1. A method of grinding a cutting lip on a drill comprising the steps of (a) supporting said drill in a horizontal plane y which passes through a reference line, (b) advancing said drill in said horizontal plane to engage the cutting end thereof with a flat grinding surface, the plane of said grinding surface passing through said reference line and being at an angle from a vertical plane passing through said reference line to provide a relief angle on said drill, (c) pivotally translating said drill within said horizontal plane about a vertical pivot axis spaced from the axis of said drill with said cutting end engaging said flat grinding surface, while (d) simultaneously rotating said drill about its axis to maintain said cutting edge coincident with said reference line and in engagement with said flat grinding surface to grind a cutting lip thereon.

2. The method of claim l wherein said drill is pivotally translated in said horizontal plane between predetermined angular positions relative to said reference line which establish the predetermined included angle for the drill being ground.

3. The method of claim 1 which further includes the step of indexing said drill about its axis by a predetermined angle and again repeating said steps (b) through (d) to grind a second relief angle on said cutting lip.

4. A method of grinding a cutting lip on a drill comprising the steps of (a) lsupporting said drill in a first plane which passes through a reference line, (b) advancing said drill in said first plane to engage the cutting end thereof with a flat grinding surface, the plane of said grinding surface passing through said reference line at an angle other than normal to said first plane to provide a relief angle on said drill, (c) pivotally translating said drill within said first plane about a pivot axis spaced from the axis of said drill with said cutting end passing said flat grinding surface, while (d) simultaneously rotating said drill about its axis to maintain said cutting edge coincident with said reference line and in engagement with said flat grinding surface to grind a cutting lip thereon.

5. The method of claim 4 wherein said drill is pivotally translated within said first plane between predetermined angular positions relative to said reference line which establish the predetermined included angle for the drill being ground.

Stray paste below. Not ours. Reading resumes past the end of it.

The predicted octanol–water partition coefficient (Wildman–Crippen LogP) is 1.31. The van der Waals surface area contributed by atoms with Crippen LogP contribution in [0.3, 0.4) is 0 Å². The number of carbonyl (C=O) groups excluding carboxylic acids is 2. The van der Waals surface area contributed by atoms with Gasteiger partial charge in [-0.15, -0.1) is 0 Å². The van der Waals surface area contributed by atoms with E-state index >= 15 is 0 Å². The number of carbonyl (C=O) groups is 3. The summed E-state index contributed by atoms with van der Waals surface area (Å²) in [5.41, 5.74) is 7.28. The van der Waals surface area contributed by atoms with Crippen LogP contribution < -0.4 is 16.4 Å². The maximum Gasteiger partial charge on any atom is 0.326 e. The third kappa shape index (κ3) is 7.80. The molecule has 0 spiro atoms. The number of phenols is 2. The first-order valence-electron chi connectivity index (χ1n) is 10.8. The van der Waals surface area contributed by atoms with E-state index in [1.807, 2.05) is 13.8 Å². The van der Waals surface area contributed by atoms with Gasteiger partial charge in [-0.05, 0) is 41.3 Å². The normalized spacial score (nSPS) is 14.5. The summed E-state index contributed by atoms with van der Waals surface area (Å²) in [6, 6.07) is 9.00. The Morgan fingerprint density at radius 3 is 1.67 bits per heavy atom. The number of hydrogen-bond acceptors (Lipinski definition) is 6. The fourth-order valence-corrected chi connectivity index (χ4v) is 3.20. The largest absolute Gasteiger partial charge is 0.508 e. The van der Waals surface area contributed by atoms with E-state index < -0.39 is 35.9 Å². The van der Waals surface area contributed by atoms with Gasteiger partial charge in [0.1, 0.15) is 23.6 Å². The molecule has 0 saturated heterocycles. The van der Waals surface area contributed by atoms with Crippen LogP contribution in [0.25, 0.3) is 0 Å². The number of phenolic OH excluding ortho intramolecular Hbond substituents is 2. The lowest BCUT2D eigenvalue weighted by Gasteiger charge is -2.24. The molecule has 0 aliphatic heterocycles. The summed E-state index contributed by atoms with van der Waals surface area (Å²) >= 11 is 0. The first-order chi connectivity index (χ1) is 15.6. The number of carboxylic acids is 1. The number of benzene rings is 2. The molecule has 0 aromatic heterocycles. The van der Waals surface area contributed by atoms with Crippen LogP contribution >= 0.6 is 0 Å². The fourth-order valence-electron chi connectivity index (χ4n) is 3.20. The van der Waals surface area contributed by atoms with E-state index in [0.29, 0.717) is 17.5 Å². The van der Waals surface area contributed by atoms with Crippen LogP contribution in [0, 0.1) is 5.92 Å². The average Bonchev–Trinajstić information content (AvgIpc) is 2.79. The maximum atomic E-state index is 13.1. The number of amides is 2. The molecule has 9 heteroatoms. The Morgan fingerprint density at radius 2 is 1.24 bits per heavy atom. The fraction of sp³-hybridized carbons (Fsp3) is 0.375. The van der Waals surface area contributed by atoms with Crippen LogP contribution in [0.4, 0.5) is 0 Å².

6. The method of claim 4 which further includes the step of indexing said drill about its axis by a predetermined angle and again repeating said steps (b) through (d) to grind a second relief angle on said cutting lip.

fggo' UNITED STATES PATENT OFFICE CERTIFICATE OF CQRRECTIQN patera; No. 3,656.2@ -Ded @gil 18. 1972 Inventor-(s) BRUCLE. A. IIVIAGPCEY,l Jr; et all It is vcertified tht error appears in the above-identified petent andA that said Letters Patent are lhereby corrected as shown below:

' Signqjfand' eared :wig 8th'V ay' 1 of'zmgl'istr 1972..

(SEA-L) @WS-P Eux/A3D .'M-.LETCHlRJm RoBERc VGQTTSGHALK l All-,testing Officer f Commissioner of Patents'

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Referenced by
Citing PatentFiling datePublication dateApplicantTitle
US3916582 *Jun 6, 1974Nov 4, 1975Costil MarcelCutting-tool grinding method
US4543857 *Dec 9, 1983Oct 1, 1985Urban Engineering Co., Inc.Surgical instrument and method of making same
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US5090159 *Mar 20, 1990Feb 25, 1992James PattersonMulti-purpose grinder
US5353552 *Dec 22, 1992Oct 11, 1994Megatool, Inc.Root-strength drill bit and method of making
US5649853 *Jul 23, 1996Jul 22, 1997Kuo; Chun-LinDrill bit grinding machine
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US6824449 *Jun 24, 2003Nov 30, 2004The Gleason WorksClamping assembly
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US7300334 *Mar 31, 2006Nov 27, 2007Mao-Sung LiuDrilling-head-grinding positioning device
US7329173 *Sep 29, 2005Feb 12, 2008Yeo-Ching SongTool grinding machine
US8721397 *Jan 20, 2009May 13, 2014Vollmer Werke Maschinenfabrik GmbhDevice for machining, in particular eroding and grinding, rotational work-pieces provided with cutting edges
US20090209180 *Jan 20, 2009Aug 20, 2009Peter LenardDevice for machining, in particular eroding and grinding, rotational work-pieces provided with cutting edges
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EP1693150A1 *Feb 16, 2006Aug 23, 2006Halter Outils De CoupeRelief grinding device for axial and radial machining
Classifications
U.S. Classification451/48
International ClassificationB24B3/00, B24B3/30
Cooperative ClassificationB24B3/30
European ClassificationB24B3/30